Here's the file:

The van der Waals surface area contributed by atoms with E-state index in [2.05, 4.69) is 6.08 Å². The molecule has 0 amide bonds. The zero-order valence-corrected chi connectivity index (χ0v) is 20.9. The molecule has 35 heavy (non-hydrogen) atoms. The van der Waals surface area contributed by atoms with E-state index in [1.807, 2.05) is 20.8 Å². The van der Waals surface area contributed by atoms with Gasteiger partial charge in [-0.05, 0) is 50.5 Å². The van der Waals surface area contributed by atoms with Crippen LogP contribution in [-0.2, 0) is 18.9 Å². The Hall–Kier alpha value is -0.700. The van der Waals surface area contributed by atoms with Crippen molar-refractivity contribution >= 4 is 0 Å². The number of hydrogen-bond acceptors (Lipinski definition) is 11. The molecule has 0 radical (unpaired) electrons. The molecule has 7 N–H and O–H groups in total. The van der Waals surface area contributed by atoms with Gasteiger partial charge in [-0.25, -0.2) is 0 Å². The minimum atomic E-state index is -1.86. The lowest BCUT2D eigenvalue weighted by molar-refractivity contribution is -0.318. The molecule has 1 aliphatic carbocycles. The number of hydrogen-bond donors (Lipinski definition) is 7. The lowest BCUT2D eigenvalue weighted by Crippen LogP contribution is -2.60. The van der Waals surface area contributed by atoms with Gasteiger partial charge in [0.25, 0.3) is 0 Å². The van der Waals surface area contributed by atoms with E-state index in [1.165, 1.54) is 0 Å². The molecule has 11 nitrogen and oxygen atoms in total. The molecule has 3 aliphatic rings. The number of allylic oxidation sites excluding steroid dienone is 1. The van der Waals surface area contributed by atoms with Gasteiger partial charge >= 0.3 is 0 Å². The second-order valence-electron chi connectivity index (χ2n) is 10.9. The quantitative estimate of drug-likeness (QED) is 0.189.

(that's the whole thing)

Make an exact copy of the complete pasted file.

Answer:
The van der Waals surface area contributed by atoms with E-state index in [2.05, 4.69) is 6.08 Å². The molecule has 0 amide bonds. The zero-order valence-corrected chi connectivity index (χ0v) is 20.9. The molecule has 35 heavy (non-hydrogen) atoms. The van der Waals surface area contributed by atoms with E-state index in [1.807, 2.05) is 20.8 Å². The van der Waals surface area contributed by atoms with Gasteiger partial charge in [-0.05, 0) is 50.5 Å². The van der Waals surface area contributed by atoms with Crippen LogP contribution in [-0.2, 0) is 18.9 Å². The Hall–Kier alpha value is -0.700. The van der Waals surface area contributed by atoms with Crippen molar-refractivity contribution >= 4 is 0 Å². The number of hydrogen-bond acceptors (Lipinski definition) is 11. The molecule has 0 radical (unpaired) electrons. The molecule has 7 N–H and O–H groups in total. The van der Waals surface area contributed by atoms with Gasteiger partial charge in [-0.25, -0.2) is 0 Å². The minimum atomic E-state index is -1.86. The lowest BCUT2D eigenvalue weighted by molar-refractivity contribution is -0.318. The molecule has 1 aliphatic carbocycles. The number of hydrogen-bond donors (Lipinski definition) is 7. The lowest BCUT2D eigenvalue weighted by Crippen LogP contribution is -2.60. The van der Waals surface area contributed by atoms with Gasteiger partial charge in [0.25, 0.3) is 0 Å². The van der Waals surface area contributed by atoms with E-state index in [1.165, 1.54) is 0 Å². The molecule has 11 nitrogen and oxygen atoms in total. The molecule has 3 aliphatic rings. The number of allylic oxidation sites excluding steroid dienone is 1. The van der Waals surface area contributed by atoms with Gasteiger partial charge >= 0.3 is 0 Å². The second-order valence-electron chi connectivity index (χ2n) is 10.9. The quantitative estimate of drug-likeness (QED) is 0.189.